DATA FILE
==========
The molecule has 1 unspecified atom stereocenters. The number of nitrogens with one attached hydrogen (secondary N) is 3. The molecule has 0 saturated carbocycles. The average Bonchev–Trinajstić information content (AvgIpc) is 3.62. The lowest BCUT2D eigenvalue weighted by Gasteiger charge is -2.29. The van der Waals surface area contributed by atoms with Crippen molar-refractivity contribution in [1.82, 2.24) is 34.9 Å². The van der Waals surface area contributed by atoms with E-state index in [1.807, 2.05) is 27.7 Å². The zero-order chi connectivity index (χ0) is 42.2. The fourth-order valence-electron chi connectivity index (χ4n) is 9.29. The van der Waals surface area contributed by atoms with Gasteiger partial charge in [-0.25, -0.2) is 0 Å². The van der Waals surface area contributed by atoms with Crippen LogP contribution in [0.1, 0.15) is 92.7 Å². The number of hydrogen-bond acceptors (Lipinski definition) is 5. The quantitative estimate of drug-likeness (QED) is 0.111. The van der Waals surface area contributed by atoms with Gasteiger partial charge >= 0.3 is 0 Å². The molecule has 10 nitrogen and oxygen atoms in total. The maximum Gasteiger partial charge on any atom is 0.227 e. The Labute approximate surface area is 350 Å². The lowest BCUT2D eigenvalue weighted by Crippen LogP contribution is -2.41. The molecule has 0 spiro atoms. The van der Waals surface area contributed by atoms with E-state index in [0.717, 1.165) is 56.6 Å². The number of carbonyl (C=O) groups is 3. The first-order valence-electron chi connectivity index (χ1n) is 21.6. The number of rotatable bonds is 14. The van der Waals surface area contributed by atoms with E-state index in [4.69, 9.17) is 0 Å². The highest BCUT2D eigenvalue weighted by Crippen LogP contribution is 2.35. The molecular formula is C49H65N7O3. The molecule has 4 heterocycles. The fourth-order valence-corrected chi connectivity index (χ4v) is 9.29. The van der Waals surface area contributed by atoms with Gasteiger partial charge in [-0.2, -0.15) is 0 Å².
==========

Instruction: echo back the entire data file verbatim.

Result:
The molecule has 1 unspecified atom stereocenters. The number of nitrogens with one attached hydrogen (secondary N) is 3. The molecule has 0 saturated carbocycles. The average Bonchev–Trinajstić information content (AvgIpc) is 3.62. The lowest BCUT2D eigenvalue weighted by Gasteiger charge is -2.29. The van der Waals surface area contributed by atoms with Crippen molar-refractivity contribution in [1.82, 2.24) is 34.9 Å². The van der Waals surface area contributed by atoms with E-state index in [1.807, 2.05) is 27.7 Å². The zero-order chi connectivity index (χ0) is 42.2. The fourth-order valence-electron chi connectivity index (χ4n) is 9.29. The van der Waals surface area contributed by atoms with Gasteiger partial charge in [-0.25, -0.2) is 0 Å². The van der Waals surface area contributed by atoms with Crippen LogP contribution in [0.1, 0.15) is 92.7 Å². The number of hydrogen-bond acceptors (Lipinski definition) is 5. The quantitative estimate of drug-likeness (QED) is 0.111. The van der Waals surface area contributed by atoms with Gasteiger partial charge >= 0.3 is 0 Å². The molecule has 10 nitrogen and oxygen atoms in total. The maximum Gasteiger partial charge on any atom is 0.227 e. The Labute approximate surface area is 350 Å². The lowest BCUT2D eigenvalue weighted by Crippen LogP contribution is -2.41. The molecule has 0 spiro atoms. The van der Waals surface area contributed by atoms with E-state index in [0.717, 1.165) is 56.6 Å². The number of carbonyl (C=O) groups is 3. The first-order valence-electron chi connectivity index (χ1n) is 21.6. The number of rotatable bonds is 14. The van der Waals surface area contributed by atoms with E-state index in [4.69, 9.17) is 0 Å². The highest BCUT2D eigenvalue weighted by Crippen LogP contribution is 2.35. The molecular formula is C49H65N7O3. The molecule has 4 heterocycles. The fourth-order valence-corrected chi connectivity index (χ4v) is 9.29. The van der Waals surface area contributed by atoms with Gasteiger partial charge in [-0.2, -0.15) is 0 Å².